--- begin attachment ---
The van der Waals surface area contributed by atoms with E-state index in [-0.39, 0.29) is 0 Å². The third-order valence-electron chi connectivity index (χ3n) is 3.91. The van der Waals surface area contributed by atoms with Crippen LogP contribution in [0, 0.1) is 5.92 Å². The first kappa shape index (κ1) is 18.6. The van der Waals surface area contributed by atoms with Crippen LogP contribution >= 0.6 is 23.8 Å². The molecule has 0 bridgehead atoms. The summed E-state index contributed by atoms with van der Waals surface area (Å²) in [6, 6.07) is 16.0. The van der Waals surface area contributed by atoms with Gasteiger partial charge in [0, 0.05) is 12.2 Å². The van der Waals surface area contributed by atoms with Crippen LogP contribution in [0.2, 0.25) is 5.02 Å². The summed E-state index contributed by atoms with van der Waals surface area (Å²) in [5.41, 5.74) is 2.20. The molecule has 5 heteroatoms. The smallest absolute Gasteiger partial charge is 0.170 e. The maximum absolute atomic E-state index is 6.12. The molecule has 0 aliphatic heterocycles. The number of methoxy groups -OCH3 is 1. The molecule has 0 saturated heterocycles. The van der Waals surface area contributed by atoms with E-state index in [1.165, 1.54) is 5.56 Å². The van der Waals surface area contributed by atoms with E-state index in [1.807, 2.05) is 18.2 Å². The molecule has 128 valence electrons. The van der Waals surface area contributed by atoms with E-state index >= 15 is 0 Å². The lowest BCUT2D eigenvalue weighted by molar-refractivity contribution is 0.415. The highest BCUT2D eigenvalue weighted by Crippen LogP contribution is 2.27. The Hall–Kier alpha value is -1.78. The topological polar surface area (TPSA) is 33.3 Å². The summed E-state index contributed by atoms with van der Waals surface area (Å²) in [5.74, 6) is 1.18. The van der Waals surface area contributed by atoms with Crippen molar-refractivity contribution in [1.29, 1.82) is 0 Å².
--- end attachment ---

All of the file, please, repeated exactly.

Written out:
The van der Waals surface area contributed by atoms with E-state index in [-0.39, 0.29) is 0 Å². The third-order valence-electron chi connectivity index (χ3n) is 3.91. The van der Waals surface area contributed by atoms with Crippen LogP contribution in [0, 0.1) is 5.92 Å². The first kappa shape index (κ1) is 18.6. The van der Waals surface area contributed by atoms with Crippen LogP contribution >= 0.6 is 23.8 Å². The molecule has 0 bridgehead atoms. The summed E-state index contributed by atoms with van der Waals surface area (Å²) in [6, 6.07) is 16.0. The van der Waals surface area contributed by atoms with Gasteiger partial charge in [0, 0.05) is 12.2 Å². The van der Waals surface area contributed by atoms with Crippen LogP contribution in [0.2, 0.25) is 5.02 Å². The summed E-state index contributed by atoms with van der Waals surface area (Å²) in [5.41, 5.74) is 2.20. The molecule has 5 heteroatoms. The smallest absolute Gasteiger partial charge is 0.170 e. The maximum absolute atomic E-state index is 6.12. The molecule has 0 aliphatic heterocycles. The number of methoxy groups -OCH3 is 1. The molecule has 0 saturated heterocycles. The van der Waals surface area contributed by atoms with E-state index in [1.165, 1.54) is 5.56 Å². The van der Waals surface area contributed by atoms with E-state index in [1.807, 2.05) is 18.2 Å². The molecule has 128 valence electrons. The van der Waals surface area contributed by atoms with E-state index >= 15 is 0 Å². The lowest BCUT2D eigenvalue weighted by molar-refractivity contribution is 0.415. The highest BCUT2D eigenvalue weighted by Crippen LogP contribution is 2.27. The Hall–Kier alpha value is -1.78. The topological polar surface area (TPSA) is 33.3 Å². The summed E-state index contributed by atoms with van der Waals surface area (Å²) in [5.74, 6) is 1.18. The van der Waals surface area contributed by atoms with Crippen molar-refractivity contribution in [1.29, 1.82) is 0 Å².